Someone up there clearly loves music and is busy creating an awesome band. David Bowie, the Eagles’ Glenn Frey and Lemmy from Motorhead have all died in the last few weeks. Their passing has reminded us of what great music they made, and also means Tallboy has seen a flurry of our clients wanting to use their songs in their own corporate videos.
Music copyright is a complicated area. With so much available on YouTube, you might be forgiven in thinking that all music is OK to use. But the key question to ask when using music is how is the creator of that music being recompensed?
If you chose a One Direction track as your music for your corporate video, then someone watching it on your website could take the song and either listen to it again or use it for something else. One Direction won’t get any money is that happens – so effectively their creativity goes unrewarded.
Put simply, in intellectual property law, the copyright belongs to the creator. In sound recording, generally the copyright lasts for 70 years from when the recording was first published. There are several people who benefit from that protection – the composer, the performer – even the session musicians have some protection. We did say this was complicated!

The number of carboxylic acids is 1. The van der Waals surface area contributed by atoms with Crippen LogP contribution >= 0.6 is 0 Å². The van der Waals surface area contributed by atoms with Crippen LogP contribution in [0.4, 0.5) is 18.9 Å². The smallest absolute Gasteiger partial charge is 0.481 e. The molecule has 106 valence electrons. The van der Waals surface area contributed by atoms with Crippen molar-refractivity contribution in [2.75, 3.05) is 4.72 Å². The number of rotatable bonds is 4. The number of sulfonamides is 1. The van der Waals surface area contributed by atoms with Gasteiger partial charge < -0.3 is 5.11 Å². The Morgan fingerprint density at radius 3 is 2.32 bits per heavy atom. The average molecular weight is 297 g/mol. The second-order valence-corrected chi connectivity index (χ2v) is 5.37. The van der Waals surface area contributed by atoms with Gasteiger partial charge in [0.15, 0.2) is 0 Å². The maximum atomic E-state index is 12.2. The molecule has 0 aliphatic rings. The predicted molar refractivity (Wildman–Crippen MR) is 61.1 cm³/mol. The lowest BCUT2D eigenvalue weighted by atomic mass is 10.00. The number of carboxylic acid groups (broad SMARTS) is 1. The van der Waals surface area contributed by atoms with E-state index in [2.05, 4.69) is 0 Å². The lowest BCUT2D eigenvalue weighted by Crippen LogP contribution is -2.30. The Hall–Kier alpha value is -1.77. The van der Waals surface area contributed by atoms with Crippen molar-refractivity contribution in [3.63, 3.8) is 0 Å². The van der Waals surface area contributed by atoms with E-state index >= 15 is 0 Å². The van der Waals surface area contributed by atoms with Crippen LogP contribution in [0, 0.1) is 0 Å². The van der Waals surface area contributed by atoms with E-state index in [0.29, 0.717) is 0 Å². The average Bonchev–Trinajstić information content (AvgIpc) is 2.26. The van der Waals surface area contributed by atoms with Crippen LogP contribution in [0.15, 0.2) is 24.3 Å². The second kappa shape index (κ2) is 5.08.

Once the copyright has expired, the music is said to be in the public domain – so many great pieces of classical music are out of copyright and therefore free to use. However, as explained above, while there should no fees for the creator of the work, there are still performers rights to be considered – and they will need remuneration.
Corporate video production prices
The best solution for a corporate video is to use royalty free music. Just be aware – royalty free doesn’t mean free – you still do have to pay a licence fee. But it’s affordable and takes care of all the legal responsibilities while ensuring the composer is still rewarded.
In law, there’s a vital difference between sharing and stealing music. It’s acceptable to share your favourite One Direction song by posting a link – the artist still retains the digital copy of the performance and therefore can be rewarded if it’s viewed. Stealing is using the track without paying for it and creating another digital link – such as your corporate video. Ensure you remain on the right side of the law – even if money is too tight to mention.
Please note: This blog does not intend to be a comprehensive guide to copyright law, and it is advised to consult a lawyer for specific details.